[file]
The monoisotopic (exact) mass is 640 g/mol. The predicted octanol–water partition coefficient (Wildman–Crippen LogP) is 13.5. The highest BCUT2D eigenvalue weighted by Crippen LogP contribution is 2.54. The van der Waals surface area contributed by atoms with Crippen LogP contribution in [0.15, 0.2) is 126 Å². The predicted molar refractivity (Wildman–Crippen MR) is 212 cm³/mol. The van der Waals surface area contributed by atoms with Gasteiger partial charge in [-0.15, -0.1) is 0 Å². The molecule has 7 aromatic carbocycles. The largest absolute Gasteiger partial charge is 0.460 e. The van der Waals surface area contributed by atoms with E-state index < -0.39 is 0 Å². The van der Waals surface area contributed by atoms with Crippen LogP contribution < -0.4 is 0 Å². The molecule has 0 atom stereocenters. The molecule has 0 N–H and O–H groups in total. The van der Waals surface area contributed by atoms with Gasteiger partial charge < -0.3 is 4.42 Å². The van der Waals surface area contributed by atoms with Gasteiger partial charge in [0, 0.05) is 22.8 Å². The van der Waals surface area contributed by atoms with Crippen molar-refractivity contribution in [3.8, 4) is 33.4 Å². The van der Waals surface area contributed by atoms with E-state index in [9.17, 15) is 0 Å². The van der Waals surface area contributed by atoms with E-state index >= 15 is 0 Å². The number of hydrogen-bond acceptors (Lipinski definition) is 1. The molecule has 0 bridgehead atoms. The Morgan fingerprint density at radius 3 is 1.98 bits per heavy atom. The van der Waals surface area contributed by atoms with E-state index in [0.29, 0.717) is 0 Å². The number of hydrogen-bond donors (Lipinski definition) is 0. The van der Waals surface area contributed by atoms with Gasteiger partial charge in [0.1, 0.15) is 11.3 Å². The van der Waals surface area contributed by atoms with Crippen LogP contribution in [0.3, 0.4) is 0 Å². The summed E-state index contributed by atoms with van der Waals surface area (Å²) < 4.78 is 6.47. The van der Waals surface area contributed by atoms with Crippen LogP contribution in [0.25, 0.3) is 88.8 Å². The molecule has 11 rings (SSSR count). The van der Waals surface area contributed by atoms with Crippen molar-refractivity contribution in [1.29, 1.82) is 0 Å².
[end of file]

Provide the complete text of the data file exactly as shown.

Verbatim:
The monoisotopic (exact) mass is 640 g/mol. The predicted octanol–water partition coefficient (Wildman–Crippen LogP) is 13.5. The highest BCUT2D eigenvalue weighted by Crippen LogP contribution is 2.54. The van der Waals surface area contributed by atoms with Crippen LogP contribution in [0.15, 0.2) is 126 Å². The predicted molar refractivity (Wildman–Crippen MR) is 212 cm³/mol. The van der Waals surface area contributed by atoms with Gasteiger partial charge in [-0.15, -0.1) is 0 Å². The molecule has 7 aromatic carbocycles. The largest absolute Gasteiger partial charge is 0.460 e. The van der Waals surface area contributed by atoms with E-state index < -0.39 is 0 Å². The van der Waals surface area contributed by atoms with Crippen LogP contribution < -0.4 is 0 Å². The molecule has 0 atom stereocenters. The molecule has 0 N–H and O–H groups in total. The van der Waals surface area contributed by atoms with Gasteiger partial charge < -0.3 is 4.42 Å². The van der Waals surface area contributed by atoms with Gasteiger partial charge in [0, 0.05) is 22.8 Å². The van der Waals surface area contributed by atoms with Crippen molar-refractivity contribution in [3.8, 4) is 33.4 Å². The van der Waals surface area contributed by atoms with E-state index in [9.17, 15) is 0 Å². The van der Waals surface area contributed by atoms with E-state index >= 15 is 0 Å². The number of hydrogen-bond acceptors (Lipinski definition) is 1. The molecule has 0 bridgehead atoms. The Morgan fingerprint density at radius 3 is 1.98 bits per heavy atom. The van der Waals surface area contributed by atoms with E-state index in [0.29, 0.717) is 0 Å². The number of hydrogen-bond donors (Lipinski definition) is 0. The van der Waals surface area contributed by atoms with Gasteiger partial charge in [0.1, 0.15) is 11.3 Å². The van der Waals surface area contributed by atoms with Crippen LogP contribution in [0.3, 0.4) is 0 Å². The summed E-state index contributed by atoms with van der Waals surface area (Å²) < 4.78 is 6.47. The van der Waals surface area contributed by atoms with Crippen LogP contribution in [0.25, 0.3) is 88.8 Å². The molecule has 11 rings (SSSR count). The van der Waals surface area contributed by atoms with Crippen molar-refractivity contribution in [1.29, 1.82) is 0 Å².